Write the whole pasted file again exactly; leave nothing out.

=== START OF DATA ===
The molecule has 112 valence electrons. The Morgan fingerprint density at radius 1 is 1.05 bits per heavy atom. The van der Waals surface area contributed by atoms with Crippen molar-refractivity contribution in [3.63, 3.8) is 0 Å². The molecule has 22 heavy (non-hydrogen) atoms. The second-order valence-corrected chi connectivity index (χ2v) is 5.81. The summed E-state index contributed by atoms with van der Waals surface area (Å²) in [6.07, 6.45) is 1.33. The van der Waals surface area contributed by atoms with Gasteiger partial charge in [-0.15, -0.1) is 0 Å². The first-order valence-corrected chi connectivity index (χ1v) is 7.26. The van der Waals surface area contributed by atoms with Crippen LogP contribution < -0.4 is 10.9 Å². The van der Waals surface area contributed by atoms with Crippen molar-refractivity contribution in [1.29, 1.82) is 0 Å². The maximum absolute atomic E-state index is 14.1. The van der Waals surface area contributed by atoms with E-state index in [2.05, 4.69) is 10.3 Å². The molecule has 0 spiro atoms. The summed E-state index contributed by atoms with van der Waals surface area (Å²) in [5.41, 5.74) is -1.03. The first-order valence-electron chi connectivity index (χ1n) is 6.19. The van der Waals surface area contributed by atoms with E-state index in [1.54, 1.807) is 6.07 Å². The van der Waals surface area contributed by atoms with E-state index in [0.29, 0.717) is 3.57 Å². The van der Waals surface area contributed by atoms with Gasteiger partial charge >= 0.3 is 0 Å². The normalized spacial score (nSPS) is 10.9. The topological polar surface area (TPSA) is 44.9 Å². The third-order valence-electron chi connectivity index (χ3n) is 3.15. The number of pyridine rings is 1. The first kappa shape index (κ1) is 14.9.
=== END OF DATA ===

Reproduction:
The molecule has 112 valence electrons. The Morgan fingerprint density at radius 1 is 1.05 bits per heavy atom. The van der Waals surface area contributed by atoms with Crippen molar-refractivity contribution in [3.63, 3.8) is 0 Å². The molecule has 22 heavy (non-hydrogen) atoms. The second-order valence-corrected chi connectivity index (χ2v) is 5.81. The summed E-state index contributed by atoms with van der Waals surface area (Å²) in [6.07, 6.45) is 1.33. The van der Waals surface area contributed by atoms with Gasteiger partial charge in [-0.15, -0.1) is 0 Å². The first-order valence-corrected chi connectivity index (χ1v) is 7.26. The van der Waals surface area contributed by atoms with Crippen LogP contribution < -0.4 is 10.9 Å². The van der Waals surface area contributed by atoms with Crippen molar-refractivity contribution in [1.29, 1.82) is 0 Å². The maximum absolute atomic E-state index is 14.1. The van der Waals surface area contributed by atoms with E-state index in [2.05, 4.69) is 10.3 Å². The molecule has 0 spiro atoms. The summed E-state index contributed by atoms with van der Waals surface area (Å²) in [5.41, 5.74) is -1.03. The first-order valence-electron chi connectivity index (χ1n) is 6.19. The van der Waals surface area contributed by atoms with E-state index in [1.54, 1.807) is 6.07 Å². The van der Waals surface area contributed by atoms with E-state index in [0.29, 0.717) is 3.57 Å². The van der Waals surface area contributed by atoms with Gasteiger partial charge >= 0.3 is 0 Å². The normalized spacial score (nSPS) is 10.9. The topological polar surface area (TPSA) is 44.9 Å². The third-order valence-electron chi connectivity index (χ3n) is 3.15. The number of pyridine rings is 1. The first kappa shape index (κ1) is 14.9.